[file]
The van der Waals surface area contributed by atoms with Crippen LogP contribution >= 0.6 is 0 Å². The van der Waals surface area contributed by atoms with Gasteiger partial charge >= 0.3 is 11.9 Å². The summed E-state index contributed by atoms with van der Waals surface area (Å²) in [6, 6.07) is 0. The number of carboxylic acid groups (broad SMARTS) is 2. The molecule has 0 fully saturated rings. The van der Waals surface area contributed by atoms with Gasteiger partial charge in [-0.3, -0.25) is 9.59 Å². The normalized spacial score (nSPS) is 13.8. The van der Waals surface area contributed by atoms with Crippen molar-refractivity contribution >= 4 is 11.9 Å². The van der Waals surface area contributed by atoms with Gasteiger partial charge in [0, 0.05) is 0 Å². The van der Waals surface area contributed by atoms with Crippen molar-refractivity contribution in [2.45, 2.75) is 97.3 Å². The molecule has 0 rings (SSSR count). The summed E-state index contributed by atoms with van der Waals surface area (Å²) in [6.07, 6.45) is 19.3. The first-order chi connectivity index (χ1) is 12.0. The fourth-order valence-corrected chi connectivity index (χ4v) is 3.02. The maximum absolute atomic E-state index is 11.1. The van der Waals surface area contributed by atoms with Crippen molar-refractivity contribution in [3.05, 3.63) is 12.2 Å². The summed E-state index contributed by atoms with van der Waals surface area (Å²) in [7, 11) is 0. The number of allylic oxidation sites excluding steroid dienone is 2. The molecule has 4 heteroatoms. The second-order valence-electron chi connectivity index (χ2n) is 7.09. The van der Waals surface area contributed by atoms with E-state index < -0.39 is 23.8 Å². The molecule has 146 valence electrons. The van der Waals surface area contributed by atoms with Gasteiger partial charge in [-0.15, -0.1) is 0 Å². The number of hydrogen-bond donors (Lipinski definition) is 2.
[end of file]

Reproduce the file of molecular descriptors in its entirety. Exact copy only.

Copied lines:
The van der Waals surface area contributed by atoms with Crippen LogP contribution >= 0.6 is 0 Å². The van der Waals surface area contributed by atoms with Gasteiger partial charge >= 0.3 is 11.9 Å². The summed E-state index contributed by atoms with van der Waals surface area (Å²) in [6, 6.07) is 0. The number of carboxylic acid groups (broad SMARTS) is 2. The molecule has 0 fully saturated rings. The van der Waals surface area contributed by atoms with Gasteiger partial charge in [-0.3, -0.25) is 9.59 Å². The normalized spacial score (nSPS) is 13.8. The van der Waals surface area contributed by atoms with Crippen molar-refractivity contribution >= 4 is 11.9 Å². The van der Waals surface area contributed by atoms with Gasteiger partial charge in [0, 0.05) is 0 Å². The van der Waals surface area contributed by atoms with Crippen molar-refractivity contribution in [2.45, 2.75) is 97.3 Å². The molecule has 0 rings (SSSR count). The summed E-state index contributed by atoms with van der Waals surface area (Å²) in [6.07, 6.45) is 19.3. The first-order chi connectivity index (χ1) is 12.0. The fourth-order valence-corrected chi connectivity index (χ4v) is 3.02. The maximum absolute atomic E-state index is 11.1. The van der Waals surface area contributed by atoms with Crippen molar-refractivity contribution in [3.05, 3.63) is 12.2 Å². The summed E-state index contributed by atoms with van der Waals surface area (Å²) in [7, 11) is 0. The number of allylic oxidation sites excluding steroid dienone is 2. The molecule has 4 heteroatoms. The second-order valence-electron chi connectivity index (χ2n) is 7.09. The van der Waals surface area contributed by atoms with E-state index < -0.39 is 23.8 Å². The molecule has 146 valence electrons. The van der Waals surface area contributed by atoms with Gasteiger partial charge in [-0.15, -0.1) is 0 Å². The number of hydrogen-bond donors (Lipinski definition) is 2.